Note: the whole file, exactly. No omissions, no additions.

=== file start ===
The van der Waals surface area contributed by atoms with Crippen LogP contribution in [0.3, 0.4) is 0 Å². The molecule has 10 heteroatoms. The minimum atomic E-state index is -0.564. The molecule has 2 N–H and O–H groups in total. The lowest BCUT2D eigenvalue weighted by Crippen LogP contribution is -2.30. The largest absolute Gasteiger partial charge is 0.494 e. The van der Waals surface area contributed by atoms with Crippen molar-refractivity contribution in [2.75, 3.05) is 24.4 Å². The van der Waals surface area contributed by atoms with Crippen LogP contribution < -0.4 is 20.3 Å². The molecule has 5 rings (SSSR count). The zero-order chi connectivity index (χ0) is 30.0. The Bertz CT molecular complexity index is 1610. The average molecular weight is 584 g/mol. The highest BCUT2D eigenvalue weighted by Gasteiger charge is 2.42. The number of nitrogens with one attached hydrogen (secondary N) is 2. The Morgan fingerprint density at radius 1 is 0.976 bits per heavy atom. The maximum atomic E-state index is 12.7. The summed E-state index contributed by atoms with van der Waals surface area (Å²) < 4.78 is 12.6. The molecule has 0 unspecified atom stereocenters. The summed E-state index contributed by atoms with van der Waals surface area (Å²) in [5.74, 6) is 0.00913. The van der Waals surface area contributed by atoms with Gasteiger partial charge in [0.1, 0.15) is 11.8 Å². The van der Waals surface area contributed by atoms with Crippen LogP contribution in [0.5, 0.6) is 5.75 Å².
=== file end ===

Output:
The van der Waals surface area contributed by atoms with Crippen LogP contribution in [0.3, 0.4) is 0 Å². The molecule has 10 heteroatoms. The minimum atomic E-state index is -0.564. The molecule has 2 N–H and O–H groups in total. The lowest BCUT2D eigenvalue weighted by Crippen LogP contribution is -2.30. The largest absolute Gasteiger partial charge is 0.494 e. The van der Waals surface area contributed by atoms with Crippen molar-refractivity contribution in [2.75, 3.05) is 24.4 Å². The van der Waals surface area contributed by atoms with Crippen LogP contribution < -0.4 is 20.3 Å². The molecule has 5 rings (SSSR count). The zero-order chi connectivity index (χ0) is 30.0. The Bertz CT molecular complexity index is 1610. The average molecular weight is 584 g/mol. The highest BCUT2D eigenvalue weighted by Gasteiger charge is 2.42. The number of nitrogens with one attached hydrogen (secondary N) is 2. The Morgan fingerprint density at radius 1 is 0.976 bits per heavy atom. The maximum atomic E-state index is 12.7. The summed E-state index contributed by atoms with van der Waals surface area (Å²) < 4.78 is 12.6. The molecule has 0 unspecified atom stereocenters. The summed E-state index contributed by atoms with van der Waals surface area (Å²) in [5.74, 6) is 0.00913. The van der Waals surface area contributed by atoms with Gasteiger partial charge in [0.1, 0.15) is 11.8 Å². The van der Waals surface area contributed by atoms with Crippen LogP contribution in [0.5, 0.6) is 5.75 Å².